The Toronto International Film Festival is about to launch a retrospective celebrating the work of Holy Motors
director Leos Carax, arguably the most important, or at least interesting, working French director. The director's triumphant return to the cinema with Holy Motors
last year after a 13 year absence from feature filmmaking is indeed a cause for celebration, and a perfect opportunity to revisit his singular career. The TIFF retro will include all 5 of Carax's feature films: Boy Meets Girl
, Mauvais Sang
, Les Amants du Pont Neuf
, Pola X
and Holy Motors
Over the last 30 years, Carax has made only 5 features, along with a couple of shorts, music videos and some cameo appearances in other directors' films -- Jean-Luc Godard's King Lear
(1987), Lituanian auteur Sharunas Bartas' A Casa
(1995) and Harmony Korine's Mister Lonely
(2007). No prizes for guessing that Carax's career hasn't really been smooth sailing. Once hailed as an heir apparent to French New Wave and extraneously grouped by critics with Jean-Jacques Beineix (Diva
) and Luc Besson (La Femme Nikita
) as one of the leading figures of Cinema du Look
, a pop art movement that relied heavily on style in French cinema scene in the 80s, Carax was one of those bright young talents who fell victim to too much hype too early.
But I'm so very glad that Carax is back in the cinematic realm. Out of years of frustrations and financial hardship, he created something different, energetic and magical without ever losing his deeply personal, self-reflexive filmmaking style. He might not make films about young love that spoke to my heart so dearly anymore, but for the people who are just discovering the works of this shy little Frenchman, this retrospective will provide the window to the world that is just as fantastic as Holy Motors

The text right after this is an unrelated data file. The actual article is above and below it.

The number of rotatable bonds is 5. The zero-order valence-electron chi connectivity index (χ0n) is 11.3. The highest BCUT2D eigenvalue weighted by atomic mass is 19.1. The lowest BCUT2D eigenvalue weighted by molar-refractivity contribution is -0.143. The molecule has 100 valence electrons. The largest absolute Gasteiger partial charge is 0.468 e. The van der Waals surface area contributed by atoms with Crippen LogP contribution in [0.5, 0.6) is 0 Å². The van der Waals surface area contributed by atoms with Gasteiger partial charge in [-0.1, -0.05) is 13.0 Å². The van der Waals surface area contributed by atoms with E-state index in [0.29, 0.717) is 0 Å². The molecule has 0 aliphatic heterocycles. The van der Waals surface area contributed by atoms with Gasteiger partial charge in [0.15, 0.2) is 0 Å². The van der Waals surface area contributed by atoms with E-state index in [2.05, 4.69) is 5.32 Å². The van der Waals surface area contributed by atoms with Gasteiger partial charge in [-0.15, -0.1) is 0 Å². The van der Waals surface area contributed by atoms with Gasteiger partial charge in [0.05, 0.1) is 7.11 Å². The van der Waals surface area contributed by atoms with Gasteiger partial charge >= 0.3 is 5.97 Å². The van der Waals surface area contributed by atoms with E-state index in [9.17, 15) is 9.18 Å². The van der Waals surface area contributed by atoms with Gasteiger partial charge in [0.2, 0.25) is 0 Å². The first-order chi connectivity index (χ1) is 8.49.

-- the precious world of being young and in love.
With Holy Motors
topping most of the ScreenAnarchy staff's year-end lists and
TIFF about to embark on its retrospective, now's a perfect time
to take a tour of Carax's romantic, eccentric and always fascinating
body of work, from his features to the music video he directed for former French first lady Carla Bruni. Click through the gallery below to explore. *The TIFF retrospective will run from August 9 - 15 and will feature Q&A's with Carax himself (a rarity!) at select screenings. For more information, visit the official website.
Tokyo! to Holy Motors